Published January 1998
by Thomas Hoadley
Ed Garrison’s father, of English descent, was a brick mason who traveled extensively to work on various construction jobs. Ed was born in Pensacola in 1952 while his father was working on a job there. There is one older sister. The family moved to Tampa when Ed was very young, and he attended public school, and the University of South Florida. He was involved in normal college activities. His first thought was to be an electrical engineer. He describes his conversion to a legal career as a “flash” sitting in a classroom watching his engineering professor put a long complicated engineering formula on the black board. His immediate reaction to this engineering equation was that you couldn’t reduce life to a formula. Following this, he immediately walked across campus, and signed on as a political science major to prepare for his law career. He graduated from South Florida in 1973.
Ed then headed for law school at Florida State. He graduated in two and one-half years on the law school quarter system. He worked at various part time jobs in Tallahassee, including as a research aide to a Legislative Committee. Contrary to established local opinion, “Fast Eddie” did not get his nickname by pushing civil cases through his docket on the fourth floor of the Old Courthouse. It happened in law school, as he was the first law student to finish each of the 16 freshman law school final examinations. During law school, he worked as an intern in the Palm Beach County State Attorney’’ Office, mostly with Dan Hurley and Barry Krischer. He had never been to West Palm Beach, but thought it might be interesting place to live. ED was offered a job to come back to work as a Prosecutor after he completed law school, and he accepted.
Graduating in 1975 on a Saturday morning, he started work in the Palm Beach County Courthouse that next Monday. He was an Assistant State Attorney here for a year and a half. Then he decided to try “country life.” He took a job for six months as an Assistant State Attorney in the Third Circuit (Perry) in North Florida. Deciding this country life was not for him, he came back to West Palm Beach in 1977 to go to work for Kohl, Springer, Springer & Garrison. He went to the Courthouse to try criminal defense and personal injury cases, admitting that he did not like office work that well, but loved trial work.
From his college days as a political science major, he had always been interested in politics. He wanted to run for something, maybe to be a State Representative. He was intrigued by the election process. (He says that everyone ought to run at least once for an elective office). In 1980, he decided to run against Judge Michael Shalloway for County Court Judge. He was elected with a large majority, and became the youngest elected Judge in the County, and second youngest Judge in the State (by three weeks).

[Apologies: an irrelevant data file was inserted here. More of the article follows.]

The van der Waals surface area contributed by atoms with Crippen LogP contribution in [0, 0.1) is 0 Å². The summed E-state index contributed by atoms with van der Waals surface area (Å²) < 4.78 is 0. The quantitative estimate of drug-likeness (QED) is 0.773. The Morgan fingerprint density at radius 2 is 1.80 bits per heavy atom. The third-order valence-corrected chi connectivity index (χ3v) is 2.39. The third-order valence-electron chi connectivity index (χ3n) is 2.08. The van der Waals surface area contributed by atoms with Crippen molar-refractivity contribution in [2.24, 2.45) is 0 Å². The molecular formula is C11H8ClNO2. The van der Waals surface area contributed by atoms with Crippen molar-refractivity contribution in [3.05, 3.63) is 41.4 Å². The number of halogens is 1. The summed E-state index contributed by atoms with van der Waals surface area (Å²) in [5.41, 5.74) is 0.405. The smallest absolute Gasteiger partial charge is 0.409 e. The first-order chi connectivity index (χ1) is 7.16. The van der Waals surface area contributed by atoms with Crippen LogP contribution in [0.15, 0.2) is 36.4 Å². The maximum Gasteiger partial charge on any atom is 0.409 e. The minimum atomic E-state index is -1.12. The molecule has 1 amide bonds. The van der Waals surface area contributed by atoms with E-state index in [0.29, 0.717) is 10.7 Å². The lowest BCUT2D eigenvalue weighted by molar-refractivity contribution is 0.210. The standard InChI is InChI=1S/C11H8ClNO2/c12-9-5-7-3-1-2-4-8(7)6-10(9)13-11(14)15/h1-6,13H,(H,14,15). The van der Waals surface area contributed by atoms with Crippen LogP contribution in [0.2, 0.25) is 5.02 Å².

He was county Judge for two full terms (eight years), and was the Administrative Judge for two years. He also became a Director and President of the Conference of County Court Judges.
When Judge Bill Williams resigned, Ed immediately filed for his Circuit Court position. He ended up running unopposed in the 1988 election. Sworn in as a Circuit Judge in January 1989, he was assigned to the Civil Division, and spent five years on the fourth floor of the Old Courthouse. He stated that he loved civil cases, saying that to him many times they are more intellectually stimulating than criminal cases. He described every civil case as somewhat different, as the cases run a broad spectrum, such as medical malpractice, riparian rights, commercial cases, auto accidents, and a multitude of civil conflicts.
In talking to Judge Garrison, and observing him working in his hearing room, lawyers couldn’t avoid reaching a conclusion that he always was a quick study of a case, and the arguments presented; his mind was running many times way ahead of the attorneys. He admits to having an active, quick mind, and says he has a photographic memory (although he says it is not as “focused” as before). Well known in the Courthouse for his policy on continuances, he says he obviously grants these, but his “good cause” list is sometimes shorter than others.
Judge Garrison is currently active as an instructor on Evidence and Case Management for the Conference of Circuit Judges, and Advanced Judicial Studies.
After five years in the Civil Division, he was assigned as one of the “roving” Judges, and has been in the Criminal Division for the past three years. For several years, Ed had been a very eligible bachelor. Commissioner Carol Roberts arranged a blind date with Kris, who at that time was the Palm Beach County Director of Zoning. Kris was a native of Buffalo, and had obtained a Masters Degree in Urban Planning. She is now the Town Manager for Gulf Stream. It was not love at first sight, but over a period of time, they fell in love, and married.
When asked about his activities outside Court, Ed states that he and Kris own a 40-foot motor cruiser. They boat up and down the Intracoastal on weekends. Currently, they are leaving the boat docked in the Abacos, and cruise the Green Turtle and Marsh Harbor areas, fishing and diving. Since they live on a North Palm Beach canal, they keep the boat next to their house. Ed states that he played a lot of golf when he was single and living at PGA. Since he has been married, his handicap has gone from 11 to 18.
When asked whether he liked being a Judge, he said: “I love what I am doing. I couldn’t imagine doing anything else!” To make it short and simple, we love having him as a Judge.